Ralph and Virdie Hansen have been using solar power so long they have a hard time remembering just when they started.
"That was during president Carter's administration, whatever year that was," says Ralph.
Despite it's futuristic appearance this is actually a fairly simple solar water heater, that was working just fine until Katrina. But Hansen wasn't going to let mother nature rob him of nature's cheap and plentiful energy source.
"Everything on top of the roof was replaced," says Hansen. And down here on the bottom there was some controls that had to be replaced."
To get his system up and working again, Hansen contacted Mark Friedline of Gulf Coast Solar Incorporated, who says this concept is even older than the Hansen's suspect.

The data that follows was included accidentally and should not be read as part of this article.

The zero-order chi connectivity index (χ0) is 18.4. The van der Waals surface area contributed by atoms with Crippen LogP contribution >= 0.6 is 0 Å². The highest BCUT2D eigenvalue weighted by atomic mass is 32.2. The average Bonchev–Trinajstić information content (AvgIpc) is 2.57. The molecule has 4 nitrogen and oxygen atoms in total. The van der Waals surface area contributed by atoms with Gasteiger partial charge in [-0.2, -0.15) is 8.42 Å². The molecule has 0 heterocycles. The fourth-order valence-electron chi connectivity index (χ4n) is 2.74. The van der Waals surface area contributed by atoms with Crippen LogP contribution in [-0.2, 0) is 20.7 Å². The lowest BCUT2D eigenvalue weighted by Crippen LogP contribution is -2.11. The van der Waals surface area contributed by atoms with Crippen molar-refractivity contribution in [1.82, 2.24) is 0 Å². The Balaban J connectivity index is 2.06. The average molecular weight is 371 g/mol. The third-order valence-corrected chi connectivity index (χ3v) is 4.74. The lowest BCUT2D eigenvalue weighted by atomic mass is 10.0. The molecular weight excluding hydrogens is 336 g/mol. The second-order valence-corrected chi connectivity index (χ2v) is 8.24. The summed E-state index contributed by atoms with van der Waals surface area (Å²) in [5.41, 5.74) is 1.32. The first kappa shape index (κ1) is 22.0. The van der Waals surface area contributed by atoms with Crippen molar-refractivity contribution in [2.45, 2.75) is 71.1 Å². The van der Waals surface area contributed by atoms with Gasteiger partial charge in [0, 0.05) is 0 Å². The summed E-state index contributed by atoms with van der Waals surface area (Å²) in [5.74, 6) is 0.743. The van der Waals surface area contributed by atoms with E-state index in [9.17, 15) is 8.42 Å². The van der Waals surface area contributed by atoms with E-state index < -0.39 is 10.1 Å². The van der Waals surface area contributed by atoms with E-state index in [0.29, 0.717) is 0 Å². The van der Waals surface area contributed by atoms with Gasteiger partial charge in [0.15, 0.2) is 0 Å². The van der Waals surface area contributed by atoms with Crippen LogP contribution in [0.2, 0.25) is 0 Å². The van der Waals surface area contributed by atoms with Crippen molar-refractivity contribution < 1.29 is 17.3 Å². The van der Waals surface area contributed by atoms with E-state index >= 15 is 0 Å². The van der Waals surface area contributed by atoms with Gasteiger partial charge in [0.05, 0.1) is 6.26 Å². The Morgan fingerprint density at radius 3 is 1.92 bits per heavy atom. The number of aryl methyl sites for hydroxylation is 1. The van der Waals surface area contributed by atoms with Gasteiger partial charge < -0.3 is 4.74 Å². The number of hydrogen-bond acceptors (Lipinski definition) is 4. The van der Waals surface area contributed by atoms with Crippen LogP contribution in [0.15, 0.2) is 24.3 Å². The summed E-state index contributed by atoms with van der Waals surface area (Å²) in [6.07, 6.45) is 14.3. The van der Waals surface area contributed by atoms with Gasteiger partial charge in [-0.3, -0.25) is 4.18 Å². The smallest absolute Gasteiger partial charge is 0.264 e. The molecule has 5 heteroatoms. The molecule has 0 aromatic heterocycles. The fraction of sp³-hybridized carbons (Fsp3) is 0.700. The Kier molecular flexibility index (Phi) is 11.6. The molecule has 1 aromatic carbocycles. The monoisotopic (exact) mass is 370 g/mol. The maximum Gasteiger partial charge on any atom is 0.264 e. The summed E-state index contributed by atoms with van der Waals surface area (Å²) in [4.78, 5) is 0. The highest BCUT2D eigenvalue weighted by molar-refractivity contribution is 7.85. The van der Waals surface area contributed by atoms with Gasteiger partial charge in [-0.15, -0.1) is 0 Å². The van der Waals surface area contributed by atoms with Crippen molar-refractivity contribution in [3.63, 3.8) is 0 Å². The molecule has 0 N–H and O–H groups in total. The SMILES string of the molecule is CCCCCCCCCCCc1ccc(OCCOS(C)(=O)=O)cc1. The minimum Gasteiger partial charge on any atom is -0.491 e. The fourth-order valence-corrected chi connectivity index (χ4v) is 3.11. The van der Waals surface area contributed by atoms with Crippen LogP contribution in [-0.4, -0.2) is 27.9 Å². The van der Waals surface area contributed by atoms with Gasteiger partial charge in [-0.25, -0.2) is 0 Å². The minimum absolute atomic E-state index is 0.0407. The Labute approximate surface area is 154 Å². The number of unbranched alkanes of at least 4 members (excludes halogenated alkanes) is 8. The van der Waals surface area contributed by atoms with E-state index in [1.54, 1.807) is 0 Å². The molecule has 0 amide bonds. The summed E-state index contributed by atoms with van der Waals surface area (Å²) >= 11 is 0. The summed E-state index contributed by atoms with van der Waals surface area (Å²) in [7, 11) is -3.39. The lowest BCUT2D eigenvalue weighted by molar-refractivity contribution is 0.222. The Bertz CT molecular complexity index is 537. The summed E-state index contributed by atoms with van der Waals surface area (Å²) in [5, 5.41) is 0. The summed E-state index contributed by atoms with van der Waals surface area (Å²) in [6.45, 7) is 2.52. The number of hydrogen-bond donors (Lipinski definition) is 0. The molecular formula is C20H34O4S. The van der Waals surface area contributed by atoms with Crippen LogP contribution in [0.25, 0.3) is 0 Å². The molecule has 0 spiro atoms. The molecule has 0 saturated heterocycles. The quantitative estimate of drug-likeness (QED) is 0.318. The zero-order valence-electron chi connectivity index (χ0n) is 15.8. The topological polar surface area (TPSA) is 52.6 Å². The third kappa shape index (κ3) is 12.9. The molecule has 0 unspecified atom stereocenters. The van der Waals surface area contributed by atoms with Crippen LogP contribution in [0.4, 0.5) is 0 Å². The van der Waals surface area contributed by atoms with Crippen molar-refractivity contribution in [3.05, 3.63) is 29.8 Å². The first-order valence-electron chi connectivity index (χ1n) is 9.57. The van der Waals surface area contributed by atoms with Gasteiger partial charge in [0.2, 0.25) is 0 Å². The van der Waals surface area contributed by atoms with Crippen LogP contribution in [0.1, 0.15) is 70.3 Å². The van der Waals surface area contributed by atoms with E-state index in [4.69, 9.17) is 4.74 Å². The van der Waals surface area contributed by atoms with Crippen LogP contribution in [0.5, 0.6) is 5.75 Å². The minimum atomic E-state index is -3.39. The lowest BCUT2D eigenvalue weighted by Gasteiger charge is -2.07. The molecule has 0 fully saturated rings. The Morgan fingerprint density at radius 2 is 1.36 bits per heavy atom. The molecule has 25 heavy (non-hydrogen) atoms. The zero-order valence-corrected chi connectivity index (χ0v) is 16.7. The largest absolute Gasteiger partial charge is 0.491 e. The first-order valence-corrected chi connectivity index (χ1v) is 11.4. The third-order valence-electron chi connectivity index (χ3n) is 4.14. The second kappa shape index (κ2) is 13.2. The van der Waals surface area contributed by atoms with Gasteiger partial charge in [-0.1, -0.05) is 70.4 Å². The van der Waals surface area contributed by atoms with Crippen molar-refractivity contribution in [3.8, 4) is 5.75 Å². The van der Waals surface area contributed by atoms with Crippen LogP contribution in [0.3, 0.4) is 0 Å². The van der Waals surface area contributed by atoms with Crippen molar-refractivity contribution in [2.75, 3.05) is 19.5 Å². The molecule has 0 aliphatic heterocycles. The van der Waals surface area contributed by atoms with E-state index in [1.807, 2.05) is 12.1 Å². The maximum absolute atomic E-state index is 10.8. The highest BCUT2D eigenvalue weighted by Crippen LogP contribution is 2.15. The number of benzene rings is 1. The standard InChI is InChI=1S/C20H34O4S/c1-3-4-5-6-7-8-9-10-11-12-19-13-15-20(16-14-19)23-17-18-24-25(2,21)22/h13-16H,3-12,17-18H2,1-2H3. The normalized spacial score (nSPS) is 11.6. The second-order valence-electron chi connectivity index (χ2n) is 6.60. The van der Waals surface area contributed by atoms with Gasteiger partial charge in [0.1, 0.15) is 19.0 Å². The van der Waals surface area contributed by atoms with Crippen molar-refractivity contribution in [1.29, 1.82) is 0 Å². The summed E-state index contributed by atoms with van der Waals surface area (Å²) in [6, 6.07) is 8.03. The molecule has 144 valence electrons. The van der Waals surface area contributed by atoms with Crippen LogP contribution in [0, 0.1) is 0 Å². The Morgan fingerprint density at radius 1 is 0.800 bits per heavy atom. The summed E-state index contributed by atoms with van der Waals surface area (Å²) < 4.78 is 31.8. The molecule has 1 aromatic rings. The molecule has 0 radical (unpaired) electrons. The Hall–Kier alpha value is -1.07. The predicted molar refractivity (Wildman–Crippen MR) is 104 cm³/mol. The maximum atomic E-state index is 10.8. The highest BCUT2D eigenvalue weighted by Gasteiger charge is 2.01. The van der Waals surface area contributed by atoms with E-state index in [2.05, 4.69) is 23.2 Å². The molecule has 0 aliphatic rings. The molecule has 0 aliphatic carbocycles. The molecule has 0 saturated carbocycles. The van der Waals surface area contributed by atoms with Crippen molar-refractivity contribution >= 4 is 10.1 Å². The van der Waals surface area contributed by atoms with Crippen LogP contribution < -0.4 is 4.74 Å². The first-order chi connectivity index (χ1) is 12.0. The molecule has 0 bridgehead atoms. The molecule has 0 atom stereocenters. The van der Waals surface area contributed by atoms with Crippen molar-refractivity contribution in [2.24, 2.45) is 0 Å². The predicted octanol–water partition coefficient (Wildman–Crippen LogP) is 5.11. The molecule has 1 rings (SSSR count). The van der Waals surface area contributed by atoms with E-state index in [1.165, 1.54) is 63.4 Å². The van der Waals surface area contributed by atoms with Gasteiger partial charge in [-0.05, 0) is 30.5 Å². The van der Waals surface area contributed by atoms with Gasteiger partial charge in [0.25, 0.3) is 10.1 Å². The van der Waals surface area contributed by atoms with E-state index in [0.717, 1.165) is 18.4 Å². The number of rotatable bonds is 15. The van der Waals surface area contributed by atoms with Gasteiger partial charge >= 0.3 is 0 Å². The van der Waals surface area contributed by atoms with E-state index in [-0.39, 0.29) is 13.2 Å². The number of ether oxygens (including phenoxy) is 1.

"I have friends, they used this type of thing in Miami in the 1930's," says Friedline. "Everybody had a solar hot water heater in their house."
With so many people now exploring solar power as an energy source, Friedline says he's surprised so many people overlook the sun as a way to heat their water.
"There's a need for solar electric generation. It's very space age. But for most people, seeing that 25 to 30 percent of your home energy bills is for heating your water it makes sense to use the simplest technology where it's going to work."
Friedline says with a 30 percent federal tax rebate and the savings in electricity, the 5 to 7 thousand dollar units pay for themselves in about 5 years. He calls the Hansens pioneers.
"He way ahead of his time," says Friedline.
And he says the sunny south can lead the charge in the race toward affordable alternative energy.
"Go for it," says Hansen.